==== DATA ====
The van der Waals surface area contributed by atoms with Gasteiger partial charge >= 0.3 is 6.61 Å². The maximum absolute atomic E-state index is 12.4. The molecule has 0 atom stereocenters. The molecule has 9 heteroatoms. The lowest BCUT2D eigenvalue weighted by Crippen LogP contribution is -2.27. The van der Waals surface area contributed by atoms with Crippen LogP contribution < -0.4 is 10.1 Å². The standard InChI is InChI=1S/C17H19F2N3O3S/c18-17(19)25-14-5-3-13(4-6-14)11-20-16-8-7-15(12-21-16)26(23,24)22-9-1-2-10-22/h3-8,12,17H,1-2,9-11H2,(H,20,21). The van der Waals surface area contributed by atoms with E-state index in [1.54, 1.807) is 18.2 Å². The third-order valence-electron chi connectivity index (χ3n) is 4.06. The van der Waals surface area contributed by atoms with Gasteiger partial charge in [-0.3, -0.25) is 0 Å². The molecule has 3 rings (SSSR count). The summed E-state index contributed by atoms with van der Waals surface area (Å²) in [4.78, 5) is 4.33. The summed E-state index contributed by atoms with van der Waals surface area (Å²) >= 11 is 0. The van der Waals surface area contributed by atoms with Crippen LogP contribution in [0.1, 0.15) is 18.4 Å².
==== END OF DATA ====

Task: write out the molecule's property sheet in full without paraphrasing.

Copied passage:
The van der Waals surface area contributed by atoms with Gasteiger partial charge >= 0.3 is 6.61 Å². The maximum absolute atomic E-state index is 12.4. The molecule has 0 atom stereocenters. The molecule has 9 heteroatoms. The lowest BCUT2D eigenvalue weighted by Crippen LogP contribution is -2.27. The van der Waals surface area contributed by atoms with Crippen LogP contribution < -0.4 is 10.1 Å². The standard InChI is InChI=1S/C17H19F2N3O3S/c18-17(19)25-14-5-3-13(4-6-14)11-20-16-8-7-15(12-21-16)26(23,24)22-9-1-2-10-22/h3-8,12,17H,1-2,9-11H2,(H,20,21). The van der Waals surface area contributed by atoms with E-state index in [1.54, 1.807) is 18.2 Å². The third-order valence-electron chi connectivity index (χ3n) is 4.06. The van der Waals surface area contributed by atoms with Gasteiger partial charge in [-0.3, -0.25) is 0 Å². The molecule has 3 rings (SSSR count). The summed E-state index contributed by atoms with van der Waals surface area (Å²) in [4.78, 5) is 4.33. The summed E-state index contributed by atoms with van der Waals surface area (Å²) >= 11 is 0. The van der Waals surface area contributed by atoms with Crippen LogP contribution in [0.1, 0.15) is 18.4 Å².